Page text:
|SHOOTING THE ‘SKY’ – NEW PHOTOGRAPHIC WORK BY ALMOND CHU|
|by IIZAWA KOTARO|
|ALMOND CHU’S TIME TUNNEL|
|by ANN MAK|
|by BAO KUN|
|THE QI OF A PERSON|
|by IIZAWA KOTARO|
|by WOLFGANG KUBIN|
|DIALOGUE WITH ALMOND CHU|
|by SHEN YI|
|by EVANGELO COSTADIMAS|
|THE AMAZING LIVES ON VESSELS|
|by IIZAWA KOTARO|
|THE MUTINY OF OBJECTS|
|by P. K. LEUNG|
|朱德華 — 克萊蒙的邂逅|
FLOATING SIGNS: ART AS LIFE, LIFE AS ART
Wolfgang Kubin Rheinische Friedrich-Wilhelms-Universität Bonn
Almond Chu searches for timelessness in his art.
One has to take into consideration that Almond Chu’s way to photography was not a direct one. He started as a painter and still draws his sketches before he takes his photos. What can be seen in his drawings is that he outlines his photos as a theatrical play that has to be performed on a stage. The same is true for his videos and installations, which he, however, only regards as a minor form of exercise or preparation for his photographs. Almond Chu, who used to paint in oils daily from dawn to dusk, finally gave up this strenuous enterprise when he discovered that he just learnt a Western technique without any spiritual enrichment. He regained his confidence in his art when he was introduced to the camera called Hasselblad. It was its square format that decided his way in the end. That is why one might still conclude that the change from painting to photography was just a change from one frame to another, from rectangle to square. It was, however, also a change of places: from Hong Kong to Japan. The most influential person was his Japanese teacher Iizawa Kôtarô and, finally, Japanese life style. Though the encounter with New York was a turning point for Almond Chu in 1993, Japan was and is still more influential than the New World. In 1983 he left Hong Kong for Tokyo. When he had lived in the former Crown Colony he first studied graphic design at the First Institute of Art and Design, then traditional oil painting in evening courses. In both cases he did not get what he wanted to find. In contrast, by studying photography at Tokyo College of Photography from where he graduated in 1986, he did not only satisfy his artistic needs, but also got deeply involved in the theory and practice of “simple things.”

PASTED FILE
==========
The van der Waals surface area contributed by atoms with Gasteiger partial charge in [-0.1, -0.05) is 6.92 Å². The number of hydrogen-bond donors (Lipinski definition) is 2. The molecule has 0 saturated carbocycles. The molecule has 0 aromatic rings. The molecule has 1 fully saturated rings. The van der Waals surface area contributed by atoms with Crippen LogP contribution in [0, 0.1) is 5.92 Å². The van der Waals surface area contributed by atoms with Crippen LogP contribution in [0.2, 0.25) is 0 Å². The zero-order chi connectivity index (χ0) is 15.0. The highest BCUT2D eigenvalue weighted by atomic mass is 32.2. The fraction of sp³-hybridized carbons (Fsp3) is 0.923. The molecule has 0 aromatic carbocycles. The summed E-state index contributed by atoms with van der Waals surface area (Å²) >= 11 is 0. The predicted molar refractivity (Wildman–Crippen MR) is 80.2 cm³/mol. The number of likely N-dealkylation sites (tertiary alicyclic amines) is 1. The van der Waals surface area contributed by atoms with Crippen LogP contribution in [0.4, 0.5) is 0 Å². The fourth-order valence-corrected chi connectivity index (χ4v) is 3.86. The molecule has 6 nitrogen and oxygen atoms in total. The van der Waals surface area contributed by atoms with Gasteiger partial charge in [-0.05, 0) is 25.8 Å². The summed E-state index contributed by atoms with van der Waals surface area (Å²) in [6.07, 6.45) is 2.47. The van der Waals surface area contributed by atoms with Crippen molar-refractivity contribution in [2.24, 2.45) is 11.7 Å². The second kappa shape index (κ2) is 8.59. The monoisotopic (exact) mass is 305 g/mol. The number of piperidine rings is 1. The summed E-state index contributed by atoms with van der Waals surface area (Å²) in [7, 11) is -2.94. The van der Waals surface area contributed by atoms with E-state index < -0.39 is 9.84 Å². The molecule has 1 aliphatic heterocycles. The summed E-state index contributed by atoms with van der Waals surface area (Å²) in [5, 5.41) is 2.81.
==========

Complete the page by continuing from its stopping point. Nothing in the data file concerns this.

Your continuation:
As is well-known Japanese culture completed the Chinese idea of simplicity in art and life. This aesthetic attitude, first in fashion during Song Dynasty (960–1279), preferred the unadorned manner, the plain style. In this respect, things of everyday life could become art as well. Being content with “eating, drinking, chatting,” as Almond Chu puts it today, was the background of many masterpieces of Chinese poets, painters, essayists about one thousand years ago. The same is true for Japanese works of art during the past several hundred years.
As a student Almond Chu was under the spell of the American artist Robert Mapplethorpe. He is still often characterized by art magazines as the “Chinese Mapplethorpe,” but when he was in New York for three months he turned away from this idol. He discovered that his endeavours were more a kind of “activity” than art. They were “too simple”, i.e. too simple in the bad sense of the word: it was a kind of superficial simplicity, a simplicity searched for, not the simplicity that is very complex. In his own words:
“I had always thought it was important to have a prop – a pistol, a pen or whatever – when I was doing a portrait”, he said. “I think that after my experience in New York, I understood more about the importance of simplicity in a photograph.”
One might think of the portrait of “Allen 1993,” a male nude with a pistol in his mouth, and compare it to any later portrait of a flower. In the latter case we can speak of true simplicity that reveals simplicity naturally found on the surface, but not a constructed kind of simplicity that has to be searched for in its depth.
In New York Almond Chu enjoyed for the first time in his life a period in which he could totally devote himself to pure aesthetic questions.